Green Tea, matchá, Green Tea
Green tea is a type of tea made from the infusion of camellia sinensis plant. Its green color is due to low oxidation during processing, unlike black tea leaves. It is very popular in China and Japan, and it started to be more frequently used in a lot of different ways due to its antioxidant properties.
- Origin: Plant Based
- Source: Itself
- Type: Stimulant
- Age Range: Adults, Seniors
- Toxicity: May be toxic in high doses
- Outcomes: Weight Management, Thermogenic Effect
What are Green Tea benefits?
Green tea, known scientifically as Camellia Sinensis, is a plant that is commonly steeped in hot water and consumed as a tea. Green tea exerts most of its benefits through water-soluble polyphenols (often called catechins) extracted from the leaves into the water, which are then consumed. Some studies suggest that green tea has benefits for almost all organ functioning systems, as it is cardioprotective (helping to prevent cardiovascular disease), neuroprotective (improving brain function and protecting the brain from aging) anti-obesity (by increasing fat burning and consequently weight loss), anti-cancer (by having antioxidants that can reduce the risk of some types of cancer), anti-diabetic (helping to prevent type 2 diabetes), anti-atherogenic, liver protective, and beneficial to the health of blood vessels.
Table of relations
Published articles about Green Tea and Thermogenic Effect
Green tea catechin consumption enhances exercise-induced abdominal fat loss in overweight and obese adults
Green tea improves metabolic biomarkers, not weight or body composition: a pilot study in overweight breast cancer survivors
Thermogenesis is the body's energy production process, responsible for regulating internal temperature and all natural energy processes. There are some nutraceuticals that can amplify this process, such as caffeine and other thermogens.
Related videos about Green Tea
- ^ Composition of Polyphenols in Fresh Tea Leaves and Associations of Their Oxygen-Radical-Absorbing Capacity with Antiproliferative Actions in Fibroblast Cells.
- ^ a b c d Zhang L, et al. Comparison of the chemical constituents of aged pu-erh tea, ripened pu-erh tea, and other teas using HPLC-DAD-ESI-MSn. J Agric Food Chem. (2011)
- ^ Nutritional biochemistry: A new redox-cofactor vitamin for mammals.
- ^ Protective Effects of Green Tea Extract against Hepatic Tissue Injury in Streptozotocin-Induced Diabetic Rats.
- ^ Khokhar S, Magnusdottir SG. Total phenol, catechin, and caffeine contents of teas commonly consumed in the United kingdom. J Agric Food Chem. (2002)
- ^ Ali M, Afzal M. A potent inhibitor of thrombin stimulated platelet thromboxane formation from unprocessed tea. Prostaglandins Leukot Med. (1987)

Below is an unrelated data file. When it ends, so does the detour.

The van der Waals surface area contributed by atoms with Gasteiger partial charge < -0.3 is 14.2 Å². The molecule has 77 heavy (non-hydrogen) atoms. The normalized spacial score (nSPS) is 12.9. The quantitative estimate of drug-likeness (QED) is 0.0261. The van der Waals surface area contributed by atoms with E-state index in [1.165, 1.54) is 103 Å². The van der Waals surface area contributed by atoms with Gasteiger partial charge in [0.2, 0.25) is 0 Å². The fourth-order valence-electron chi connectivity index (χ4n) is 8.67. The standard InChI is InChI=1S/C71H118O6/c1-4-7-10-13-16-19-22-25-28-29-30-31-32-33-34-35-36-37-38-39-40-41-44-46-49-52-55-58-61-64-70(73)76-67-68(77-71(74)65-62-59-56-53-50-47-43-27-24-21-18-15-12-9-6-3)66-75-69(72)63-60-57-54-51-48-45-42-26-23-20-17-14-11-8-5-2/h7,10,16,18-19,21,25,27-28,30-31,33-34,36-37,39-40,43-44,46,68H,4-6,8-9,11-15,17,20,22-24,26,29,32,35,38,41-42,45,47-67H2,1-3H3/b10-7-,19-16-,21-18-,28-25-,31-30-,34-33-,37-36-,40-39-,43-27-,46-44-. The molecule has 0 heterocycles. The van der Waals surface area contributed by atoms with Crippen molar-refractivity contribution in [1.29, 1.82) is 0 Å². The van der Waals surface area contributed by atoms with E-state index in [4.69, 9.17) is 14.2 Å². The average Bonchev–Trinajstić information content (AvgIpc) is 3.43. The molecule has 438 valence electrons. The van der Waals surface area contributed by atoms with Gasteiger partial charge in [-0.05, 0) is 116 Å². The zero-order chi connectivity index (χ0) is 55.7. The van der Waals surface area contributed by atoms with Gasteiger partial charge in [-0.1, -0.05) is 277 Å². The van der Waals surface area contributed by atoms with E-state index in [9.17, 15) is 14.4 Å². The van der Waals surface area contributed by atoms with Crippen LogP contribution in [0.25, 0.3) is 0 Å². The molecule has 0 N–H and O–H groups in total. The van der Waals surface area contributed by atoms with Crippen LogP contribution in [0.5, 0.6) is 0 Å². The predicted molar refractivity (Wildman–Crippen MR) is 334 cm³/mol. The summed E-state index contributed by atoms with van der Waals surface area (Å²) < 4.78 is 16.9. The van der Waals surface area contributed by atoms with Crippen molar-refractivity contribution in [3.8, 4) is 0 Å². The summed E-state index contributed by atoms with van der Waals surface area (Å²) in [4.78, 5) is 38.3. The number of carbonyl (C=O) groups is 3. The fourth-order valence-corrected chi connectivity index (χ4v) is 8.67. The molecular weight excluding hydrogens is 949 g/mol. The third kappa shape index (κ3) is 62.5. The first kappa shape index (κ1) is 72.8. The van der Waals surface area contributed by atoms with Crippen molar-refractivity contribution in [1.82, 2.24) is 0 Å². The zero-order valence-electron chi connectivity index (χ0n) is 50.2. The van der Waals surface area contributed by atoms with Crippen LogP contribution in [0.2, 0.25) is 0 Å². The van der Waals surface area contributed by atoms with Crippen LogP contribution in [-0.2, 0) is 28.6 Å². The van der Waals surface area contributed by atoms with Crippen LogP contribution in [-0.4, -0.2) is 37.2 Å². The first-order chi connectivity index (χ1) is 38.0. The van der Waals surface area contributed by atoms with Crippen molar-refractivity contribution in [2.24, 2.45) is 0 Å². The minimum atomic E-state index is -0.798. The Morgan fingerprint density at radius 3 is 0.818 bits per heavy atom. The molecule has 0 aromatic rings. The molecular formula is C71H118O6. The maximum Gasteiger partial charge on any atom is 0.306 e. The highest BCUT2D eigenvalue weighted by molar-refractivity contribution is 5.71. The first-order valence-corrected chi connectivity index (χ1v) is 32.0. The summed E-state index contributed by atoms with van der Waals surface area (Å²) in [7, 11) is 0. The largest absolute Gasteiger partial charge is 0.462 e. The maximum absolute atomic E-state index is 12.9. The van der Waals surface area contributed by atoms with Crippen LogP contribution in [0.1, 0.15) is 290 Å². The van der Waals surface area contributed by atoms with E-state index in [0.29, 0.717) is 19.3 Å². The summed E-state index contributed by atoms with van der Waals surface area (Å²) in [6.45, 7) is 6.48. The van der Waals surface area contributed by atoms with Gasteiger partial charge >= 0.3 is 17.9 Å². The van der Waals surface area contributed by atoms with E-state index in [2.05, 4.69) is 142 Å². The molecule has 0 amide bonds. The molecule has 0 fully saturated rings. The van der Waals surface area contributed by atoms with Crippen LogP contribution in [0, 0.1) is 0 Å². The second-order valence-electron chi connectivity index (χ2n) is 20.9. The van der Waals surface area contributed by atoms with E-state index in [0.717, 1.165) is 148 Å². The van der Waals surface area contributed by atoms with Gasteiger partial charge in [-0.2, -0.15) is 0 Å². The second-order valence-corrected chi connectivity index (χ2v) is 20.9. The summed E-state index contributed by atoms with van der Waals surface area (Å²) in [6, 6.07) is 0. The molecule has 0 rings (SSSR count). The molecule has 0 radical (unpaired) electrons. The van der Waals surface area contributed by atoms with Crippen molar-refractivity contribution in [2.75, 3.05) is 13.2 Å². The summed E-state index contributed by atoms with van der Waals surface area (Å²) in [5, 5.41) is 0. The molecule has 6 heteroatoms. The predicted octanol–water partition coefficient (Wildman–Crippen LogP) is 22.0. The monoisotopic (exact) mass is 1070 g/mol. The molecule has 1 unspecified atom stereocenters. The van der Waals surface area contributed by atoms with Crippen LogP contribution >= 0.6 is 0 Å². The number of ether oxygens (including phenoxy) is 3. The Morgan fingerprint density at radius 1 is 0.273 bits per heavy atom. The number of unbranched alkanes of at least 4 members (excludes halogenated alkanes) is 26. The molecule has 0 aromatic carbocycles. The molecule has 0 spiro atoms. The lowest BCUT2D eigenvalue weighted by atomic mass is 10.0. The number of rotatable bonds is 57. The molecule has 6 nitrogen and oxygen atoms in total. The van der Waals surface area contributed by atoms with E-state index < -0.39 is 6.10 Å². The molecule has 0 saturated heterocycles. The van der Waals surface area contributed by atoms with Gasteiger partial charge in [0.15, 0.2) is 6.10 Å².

- ^ Ali M, et al. A potent thromboxane formation inhibitor in green tea leaves. Prostaglandins Leukot Essent Fatty Acids. (1990)
- ^ Afzal M, et al. 2-Amino-5-(N-ethylcarboxamido)-pentanoic Acid from Green Tea Leaves. Planta Med. (1987)
- ^ Lee S, et al. Effect of supercritical carbon dioxide decaffeination on volatile components of green teas. J Food Sci. (2007)
- ^ White and Green Teas (Camellia sinensis var. sinensis): Variation in Phenolic, Methylxanthine, and Antioxidant Profiles.
- ^ Zhao M, et al. Determination and comparison of γ-aminobutyric acid (GABA) content in pu-erh and other types of Chinese tea. J Agric Food Chem. (2011)
- ^ a b Jeng KC, et al. Effect of microbial fermentation on content of statin, GABA, and polyphenols in Pu-Erh tea. J Agric Food Chem. (2007)
- ^ Wang Q, Peng C, Gong J. Effects of enzymatic action on the formation of theabrownin during solid state fermentation of Pu-erh tea. J Sci Food Agric. (2011)
- ^ Yang DJ, Hwang LS. Study on the conversion of three natural statins from lactone forms to their corresponding hydroxy acid forms and their determination in Pu-Erh tea. J Chromatogr A. (2006)
- ^ Arts MJ, et al. Interactions between flavonoids and proteins: effect on the total antioxidant capacity. J Agric Food Chem. (2002)
- ^ a b van der Burg-Koorevaar MC, Miret S, Duchateau GS. Effect of milk and brewing method on black tea catechin bioaccessibility. J Agric Food Chem. (2011)
- ^ van het Hof KH, et al. Bioavailability of catechins from tea: the effect of milk. Eur J Clin Nutr. (1998)
- ^ Egert S, et al. Simultaneous ingestion of dietary proteins reduces the bioavailability of galloylated catechins from green tea in humans. Eur J Nutr. (2012)
- ^ Lorenz M, et al. Addition of milk prevents vascular protective effects of tea. Eur Heart J. (2007)
- ^ a b c Unachukwu UJ, et al. White and green teas (Camellia sinensis var. sinensis): variation in phenolic, methylxanthine, and antioxidant profiles. J Food Sci. (2010)
- ^ Xu Y, et al. Variations of Antioxidant Properties and NO Scavenging Abilities during Fermentation of Tea. Int J Mol Sci. (2011)
- ^ Dong J, et al. Inhibition of angiotensin converting enzyme (ACE) activity by polyphenols from tea (Camellia sinensis) and links to processing method. Food Funct. (2011)